Can dark matter be captured

Excess antimatter provides evidence of dark matter

Astrophysicists have been looking for direct evidence for dark matter for a good 80 years. Now, for the first time, the AMS detector on the International Space Station could actually have captured particles that emerged directly from this exotic form of matter. As researchers from NASA and CERN report, the instrument registered an excess of positrons - the antimatter counterpart of electrons - in the first year and a half of its life. According to a common theory, however, these arise when the as yet unknown particles of dark matter collide with one another.

Much of the mass in our universe does not come from stars, gases or planets, but is due to dark matter. This exotic form of matter is invisible and cannot be directly measured or detected, but primarily interacts with normal matter due to its gravity. According to current theory, it influences the rotation of galaxies, for example, and holds these star clusters together. Although dark matter has been postulated for more than 80 years, its existence has never been directly proven. What it consists of, which particles it form, has also been controversial and ultimately not explained.

400,000 positrons too many

The Alpha Magnetic Spectrometer (AMS) on board the International Space Station (ISS) has now delivered initial results that at least support the existence of dark matter. The instrument, which has been working since May 2011, is basically a detector for various charged particles of cosmic rays. In the first year and a half of operation, the AMS recorded 25 million events, of which 6.8 million consisted of electrons and their antimatter counterparts, the positrons.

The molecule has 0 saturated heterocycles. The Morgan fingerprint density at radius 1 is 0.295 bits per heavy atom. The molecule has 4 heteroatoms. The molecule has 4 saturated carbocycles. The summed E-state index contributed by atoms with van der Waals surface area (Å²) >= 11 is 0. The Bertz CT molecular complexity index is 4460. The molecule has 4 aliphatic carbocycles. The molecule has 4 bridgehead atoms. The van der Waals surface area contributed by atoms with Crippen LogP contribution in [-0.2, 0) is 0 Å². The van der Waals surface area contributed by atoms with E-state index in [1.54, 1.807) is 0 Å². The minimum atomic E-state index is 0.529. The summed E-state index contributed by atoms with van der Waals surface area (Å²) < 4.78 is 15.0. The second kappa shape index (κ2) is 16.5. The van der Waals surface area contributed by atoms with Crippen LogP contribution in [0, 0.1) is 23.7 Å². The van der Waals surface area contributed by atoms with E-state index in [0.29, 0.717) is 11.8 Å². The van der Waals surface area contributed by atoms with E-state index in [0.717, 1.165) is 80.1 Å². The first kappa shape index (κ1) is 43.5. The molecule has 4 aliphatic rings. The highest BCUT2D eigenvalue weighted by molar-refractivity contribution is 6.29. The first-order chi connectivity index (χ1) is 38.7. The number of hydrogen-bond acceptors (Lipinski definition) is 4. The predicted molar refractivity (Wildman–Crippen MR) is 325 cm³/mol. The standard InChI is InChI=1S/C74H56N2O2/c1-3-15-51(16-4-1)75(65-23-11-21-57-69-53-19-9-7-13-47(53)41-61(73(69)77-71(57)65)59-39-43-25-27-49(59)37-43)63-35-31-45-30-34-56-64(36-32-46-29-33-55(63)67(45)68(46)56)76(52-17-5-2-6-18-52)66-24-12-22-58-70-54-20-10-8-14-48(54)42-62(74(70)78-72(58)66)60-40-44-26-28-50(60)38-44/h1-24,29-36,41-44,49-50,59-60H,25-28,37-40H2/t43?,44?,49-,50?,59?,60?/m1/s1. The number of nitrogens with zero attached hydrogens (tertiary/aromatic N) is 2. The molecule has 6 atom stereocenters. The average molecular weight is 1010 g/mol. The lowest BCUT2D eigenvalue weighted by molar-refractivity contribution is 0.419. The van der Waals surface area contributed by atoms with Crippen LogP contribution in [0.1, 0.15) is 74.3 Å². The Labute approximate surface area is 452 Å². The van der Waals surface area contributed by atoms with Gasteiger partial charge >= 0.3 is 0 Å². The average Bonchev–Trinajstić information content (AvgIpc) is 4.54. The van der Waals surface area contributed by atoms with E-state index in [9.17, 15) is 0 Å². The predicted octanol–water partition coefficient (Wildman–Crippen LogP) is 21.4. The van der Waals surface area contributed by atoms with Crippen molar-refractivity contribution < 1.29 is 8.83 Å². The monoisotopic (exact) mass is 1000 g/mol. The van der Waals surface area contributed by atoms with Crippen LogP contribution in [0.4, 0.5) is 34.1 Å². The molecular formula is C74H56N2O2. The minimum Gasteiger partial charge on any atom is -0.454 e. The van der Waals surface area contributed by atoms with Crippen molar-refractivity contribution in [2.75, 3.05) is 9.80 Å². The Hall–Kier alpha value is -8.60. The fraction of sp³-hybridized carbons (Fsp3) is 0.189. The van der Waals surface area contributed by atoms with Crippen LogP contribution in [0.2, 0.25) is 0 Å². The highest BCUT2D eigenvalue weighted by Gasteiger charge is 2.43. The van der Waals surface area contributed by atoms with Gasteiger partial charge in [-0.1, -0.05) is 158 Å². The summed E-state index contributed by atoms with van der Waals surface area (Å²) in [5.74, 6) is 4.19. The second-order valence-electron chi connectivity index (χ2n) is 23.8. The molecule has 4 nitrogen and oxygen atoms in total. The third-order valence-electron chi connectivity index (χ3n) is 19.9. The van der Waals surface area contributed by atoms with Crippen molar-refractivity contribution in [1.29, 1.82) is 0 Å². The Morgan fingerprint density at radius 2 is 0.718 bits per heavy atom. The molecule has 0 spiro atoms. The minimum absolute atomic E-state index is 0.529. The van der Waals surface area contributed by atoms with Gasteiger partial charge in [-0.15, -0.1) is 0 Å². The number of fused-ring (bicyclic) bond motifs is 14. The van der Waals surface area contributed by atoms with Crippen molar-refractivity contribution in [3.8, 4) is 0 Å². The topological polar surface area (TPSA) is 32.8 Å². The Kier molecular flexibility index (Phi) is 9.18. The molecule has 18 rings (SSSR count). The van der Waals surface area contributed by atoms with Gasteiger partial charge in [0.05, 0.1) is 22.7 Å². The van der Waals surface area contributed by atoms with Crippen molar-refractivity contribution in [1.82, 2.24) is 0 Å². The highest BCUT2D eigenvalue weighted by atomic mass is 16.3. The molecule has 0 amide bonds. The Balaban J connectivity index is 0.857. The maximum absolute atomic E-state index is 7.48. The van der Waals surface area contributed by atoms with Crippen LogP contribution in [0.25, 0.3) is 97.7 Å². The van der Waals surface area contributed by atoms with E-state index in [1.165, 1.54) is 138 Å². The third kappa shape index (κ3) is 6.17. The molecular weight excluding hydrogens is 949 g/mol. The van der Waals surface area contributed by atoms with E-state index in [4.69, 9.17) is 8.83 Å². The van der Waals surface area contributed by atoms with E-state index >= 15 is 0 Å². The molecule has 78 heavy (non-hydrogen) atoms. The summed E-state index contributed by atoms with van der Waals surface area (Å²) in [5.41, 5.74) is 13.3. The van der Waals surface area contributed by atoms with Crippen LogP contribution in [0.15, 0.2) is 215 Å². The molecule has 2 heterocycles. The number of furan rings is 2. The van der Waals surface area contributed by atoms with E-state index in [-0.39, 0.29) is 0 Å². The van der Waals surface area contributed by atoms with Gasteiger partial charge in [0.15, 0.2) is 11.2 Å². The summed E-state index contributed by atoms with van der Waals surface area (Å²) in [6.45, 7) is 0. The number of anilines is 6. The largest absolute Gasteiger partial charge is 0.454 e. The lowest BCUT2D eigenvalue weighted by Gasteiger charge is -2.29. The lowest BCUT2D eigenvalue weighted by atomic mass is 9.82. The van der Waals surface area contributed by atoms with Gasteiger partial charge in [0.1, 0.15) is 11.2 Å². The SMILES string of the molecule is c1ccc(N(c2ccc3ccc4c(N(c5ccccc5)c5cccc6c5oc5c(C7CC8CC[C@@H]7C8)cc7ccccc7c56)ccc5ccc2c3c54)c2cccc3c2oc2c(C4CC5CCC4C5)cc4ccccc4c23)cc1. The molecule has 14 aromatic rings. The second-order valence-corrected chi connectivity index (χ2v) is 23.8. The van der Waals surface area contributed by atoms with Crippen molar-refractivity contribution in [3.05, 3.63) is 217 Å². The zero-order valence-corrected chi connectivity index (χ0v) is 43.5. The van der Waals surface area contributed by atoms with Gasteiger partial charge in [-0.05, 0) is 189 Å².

Normally, almost the same number of both types of particles would have to go into the network, but the current evaluations show that the AMS has captured 400,000 more positrons. This represents the largest excess of high-energy antimatter that has so far been measured and analyzed directly in space, report the researchers from NASA and the CERN research center near Geneva involved in the AMS experiment.

View of the Alpha Magnetic Spectrometer (AMS) attached to one of the cross braces of the International Space Station. © NASA

First direct evidence of dark matter annihilation?

Theoretically, such excess positrons could arise when two dark matter particles collide and annihilate each other. According to a common theory, dark matter consists of so-called Weakly Interacting Massive Particles (WIMPS), which are virtually their own antiparticles. Similar to normal matter and antimatter, they cancel each other out when they collide. In the process, it is assumed, high-energy gamma rays, antiprotons or positrons should arise.

In fact, the particles recorded by the AMS neither showed a significant variation over time nor did they come from a preferred direction in space. According to the researchers, this suggests that they could have arisen from the annihilation of particles of dark matter. "These features show evidence of a new physical phenomenon," they write.

Clarity may be in a few months

The AMS measurements are the most accurate and comprehensive that have been made by cosmic positrons to date. Nevertheless, the results are not quite sufficient to safely rule out other possible explanations, as the astrophysicists emphasize. Theoretically, such antimatter particles could also have been ejected by pulsars in our galaxy. The exact distribution of the positrons over different energy ranges can, however, provide information as to which source is more likely. “In the coming months, the AMS will be able to tell us clearly whether these positrons are a signal for dark matter or whether they come from another source,” says AMS spokesman Samuel Ting.

The eight-ton AMS detector was developed and built by a collaboration of hundreds of researchers and engineers from 16 countries. On May 16, 2011, the space shuttle Endeavor brought it to the international space station, where it was installed on the far side on May 19. Since then, the spectrometer's strong magnets and particle traps have been capturing high-energy particles from the cosmic rays that hit the detector. The main focus of the measurements is on antimatter particles.

(CERN / NASA, 04/04/2013 - NPO)

April 4, 2013